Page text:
Apple tops Nokia to become world's largest handset maker by revenue

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  • Reply 61 of 101
    tenobelltenobell Posts: 7,014member
    Quote:
    Originally Posted by jfanning View Post


    Yeah I do. If you are willing to pay the price, then fine I don't care about that. Personally I look at a number of factors before purchasing things, obviously you don't share the same thoughts when it comes to purchasing items.



    I do pay attention to what I purchase. You are absolutely right I do not share the same thoughts as you.



    Quote:

    But getting back to where I was going, from a consumers view, if one company is selling x units, and making y, and another is selling less than x, and making more than y, then it is pretty obvious is making a lot more money per unit than the first one, so charging more.



    This is not true at all. There can be big difference between products that are well thought out and crafted to be great products. Versus products that are mass produced cheaply using commodity materials.



    Simply because one company charges more does not necessarily mean they are making a lot more money. Often it can mean they are providing a higher quality product or service that warrants higher prices. These companies are targeting customer satisfaction and loyalty in such a way that in the long run they will make make more money than their cheaper commodity competitors.
  • Reply 62 of 101
    jfanningjfanning Posts: 3,398member
    Quote:
    Originally Posted by thenewperson View Post


    I actually don't think they care about that. In fact, I think the consumers are smart enough to see that low priced Nokia phones aren't in the same league as an iPhone - that's another viewpoint.



    oh course not, why would you even mention them as they are two very different devices, that would be like comparing a Ford Focus to a BMW M5. You would need to compare their similar models.
  • Reply 63 of 101
    jfanningjfanning Posts: 3,398member
    Quote:
    Originally Posted by muppetry View Post


    So just to be clear on this - you are arguing that all smartphones should be the same price? If so, how far would you extend that principle? Should all cars be the same price? All TVs? I think I'm missing something in your reasoning.



    No I am not arguing that, in fact you couldn't be further from the truth in regard to what I am saying.
  • Reply 64 of 101
    jfanningjfanning Posts: 3,398member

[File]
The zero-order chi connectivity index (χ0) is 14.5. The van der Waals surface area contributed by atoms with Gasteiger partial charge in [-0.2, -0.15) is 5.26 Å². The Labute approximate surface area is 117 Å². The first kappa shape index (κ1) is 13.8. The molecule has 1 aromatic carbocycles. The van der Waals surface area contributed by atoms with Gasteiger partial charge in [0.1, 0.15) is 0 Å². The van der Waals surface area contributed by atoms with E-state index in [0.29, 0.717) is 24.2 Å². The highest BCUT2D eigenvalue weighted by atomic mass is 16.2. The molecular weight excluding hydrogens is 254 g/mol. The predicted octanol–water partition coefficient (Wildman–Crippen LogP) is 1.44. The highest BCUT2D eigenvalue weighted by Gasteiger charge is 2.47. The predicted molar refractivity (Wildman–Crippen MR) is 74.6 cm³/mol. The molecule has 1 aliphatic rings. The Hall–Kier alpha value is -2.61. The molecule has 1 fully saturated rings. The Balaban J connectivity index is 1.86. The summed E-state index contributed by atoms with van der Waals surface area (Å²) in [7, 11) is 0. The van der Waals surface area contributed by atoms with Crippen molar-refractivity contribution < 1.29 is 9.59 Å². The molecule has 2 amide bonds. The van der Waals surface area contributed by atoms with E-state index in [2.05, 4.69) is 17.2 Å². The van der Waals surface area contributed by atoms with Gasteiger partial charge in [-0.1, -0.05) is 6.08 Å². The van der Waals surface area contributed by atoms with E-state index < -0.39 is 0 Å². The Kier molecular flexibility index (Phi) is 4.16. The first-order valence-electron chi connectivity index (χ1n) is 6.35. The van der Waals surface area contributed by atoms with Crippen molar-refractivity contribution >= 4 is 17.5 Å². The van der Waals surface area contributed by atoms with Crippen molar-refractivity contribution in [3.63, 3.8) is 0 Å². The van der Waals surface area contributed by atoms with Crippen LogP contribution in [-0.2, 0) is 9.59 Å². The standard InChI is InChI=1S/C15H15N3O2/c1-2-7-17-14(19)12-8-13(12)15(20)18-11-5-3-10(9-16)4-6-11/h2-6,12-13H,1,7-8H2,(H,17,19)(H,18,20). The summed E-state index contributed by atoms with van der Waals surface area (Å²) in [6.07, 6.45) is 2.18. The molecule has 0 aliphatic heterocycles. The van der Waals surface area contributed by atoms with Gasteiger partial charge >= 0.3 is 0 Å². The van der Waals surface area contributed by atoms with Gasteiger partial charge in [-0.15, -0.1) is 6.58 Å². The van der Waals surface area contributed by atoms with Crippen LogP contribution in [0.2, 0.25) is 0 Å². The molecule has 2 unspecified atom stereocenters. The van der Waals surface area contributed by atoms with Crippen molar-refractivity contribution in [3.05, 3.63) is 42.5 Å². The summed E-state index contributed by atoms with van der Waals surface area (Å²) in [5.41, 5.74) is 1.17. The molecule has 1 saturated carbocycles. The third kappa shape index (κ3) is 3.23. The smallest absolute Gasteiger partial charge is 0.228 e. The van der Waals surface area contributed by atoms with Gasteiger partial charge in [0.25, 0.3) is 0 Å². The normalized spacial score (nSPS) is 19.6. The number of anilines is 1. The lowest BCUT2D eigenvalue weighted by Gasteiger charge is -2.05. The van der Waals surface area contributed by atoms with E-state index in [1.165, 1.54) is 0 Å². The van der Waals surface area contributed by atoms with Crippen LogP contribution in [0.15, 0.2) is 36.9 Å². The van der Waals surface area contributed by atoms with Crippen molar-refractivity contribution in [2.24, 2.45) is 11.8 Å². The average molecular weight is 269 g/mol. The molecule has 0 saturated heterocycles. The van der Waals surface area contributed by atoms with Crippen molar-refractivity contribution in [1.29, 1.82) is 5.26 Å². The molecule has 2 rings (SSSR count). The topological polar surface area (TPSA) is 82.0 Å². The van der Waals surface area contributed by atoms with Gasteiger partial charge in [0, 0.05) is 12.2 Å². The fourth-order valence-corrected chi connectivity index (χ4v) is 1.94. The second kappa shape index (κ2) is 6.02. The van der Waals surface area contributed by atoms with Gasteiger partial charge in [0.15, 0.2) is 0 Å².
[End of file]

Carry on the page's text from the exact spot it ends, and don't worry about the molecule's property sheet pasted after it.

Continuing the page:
Quote:
    Originally Posted by solipsism View Post


    Sounds like he?s saying he judges the value of a product to his needs based on a company?s efficiency at doing business.



    You wouldn't have a clue with I am saying, and I thought you had promisef to ignore me, or was this just something else you have made up?
  • Reply 65 of 101
    jfanningjfanning Posts: 3,398member
    Quote:
    Originally Posted by TenoBell View Post


    Simply because one company charges more does not necessarily mean they are making a lot more money. Often it can mean they are providing a higher quality product or service that warrants higher prices. These companies are targeting customer satisfaction and loyalty in such a way that in the long run they will make make more money than their cheaper commodity competitors.



    So if the BOM etc of two products are the same, then the one selling their one for more isn't making more money?
  • Reply 66 of 101
    tenobelltenobell Posts: 7,014member
    No - not necessarily. If people don't buy the more expensive product then that company does not make more money.



    Quote:
    Originally Posted by jfanning View Post


    So if the BOM etc of two products are the same, then the one selling their one for more isn't making more money?



  • Reply 67 of 101
    melgrossmelgross Posts: 33,121member
    Quote:
    Originally Posted by ThePixelDoc View Post


    I can agree with everything you stated... that's why my outlook is for WP8 and 2013. Although yes, I have my doubts about Nokia being in the mix... MS will be there.



    Once MS has their own enterprise-based eco-system re: Office apps coupled with Live services, working smoothly between all Win-based platforms... it will be a juggernaut again.



    And once again... I am NOT an MS fan... just a realist.